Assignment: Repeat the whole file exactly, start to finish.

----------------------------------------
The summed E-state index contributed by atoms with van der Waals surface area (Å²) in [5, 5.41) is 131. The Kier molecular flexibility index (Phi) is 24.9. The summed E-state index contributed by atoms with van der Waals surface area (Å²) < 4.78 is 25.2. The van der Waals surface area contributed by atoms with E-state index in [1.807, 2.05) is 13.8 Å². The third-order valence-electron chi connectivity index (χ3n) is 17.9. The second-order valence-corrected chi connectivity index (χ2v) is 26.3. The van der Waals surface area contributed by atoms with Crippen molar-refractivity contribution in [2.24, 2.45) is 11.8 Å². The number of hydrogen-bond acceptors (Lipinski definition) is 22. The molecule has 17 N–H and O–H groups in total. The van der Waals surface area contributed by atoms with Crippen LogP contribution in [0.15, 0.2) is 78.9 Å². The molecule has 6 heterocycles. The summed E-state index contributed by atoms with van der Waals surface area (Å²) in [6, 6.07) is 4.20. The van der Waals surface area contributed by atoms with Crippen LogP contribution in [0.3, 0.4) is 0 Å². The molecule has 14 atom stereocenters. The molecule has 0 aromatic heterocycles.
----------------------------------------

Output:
The summed E-state index contributed by atoms with van der Waals surface area (Å²) in [5, 5.41) is 131. The Kier molecular flexibility index (Phi) is 24.9. The summed E-state index contributed by atoms with van der Waals surface area (Å²) < 4.78 is 25.2. The van der Waals surface area contributed by atoms with E-state index in [1.807, 2.05) is 13.8 Å². The third-order valence-electron chi connectivity index (χ3n) is 17.9. The second-order valence-corrected chi connectivity index (χ2v) is 26.3. The van der Waals surface area contributed by atoms with Crippen molar-refractivity contribution in [2.24, 2.45) is 11.8 Å². The number of hydrogen-bond acceptors (Lipinski definition) is 22. The molecule has 17 N–H and O–H groups in total. The van der Waals surface area contributed by atoms with Crippen LogP contribution in [0.15, 0.2) is 78.9 Å². The molecule has 6 heterocycles. The summed E-state index contributed by atoms with van der Waals surface area (Å²) in [6, 6.07) is 4.20. The van der Waals surface area contributed by atoms with Crippen LogP contribution in [0.3, 0.4) is 0 Å². The molecule has 14 atom stereocenters. The molecule has 0 aromatic heterocycles.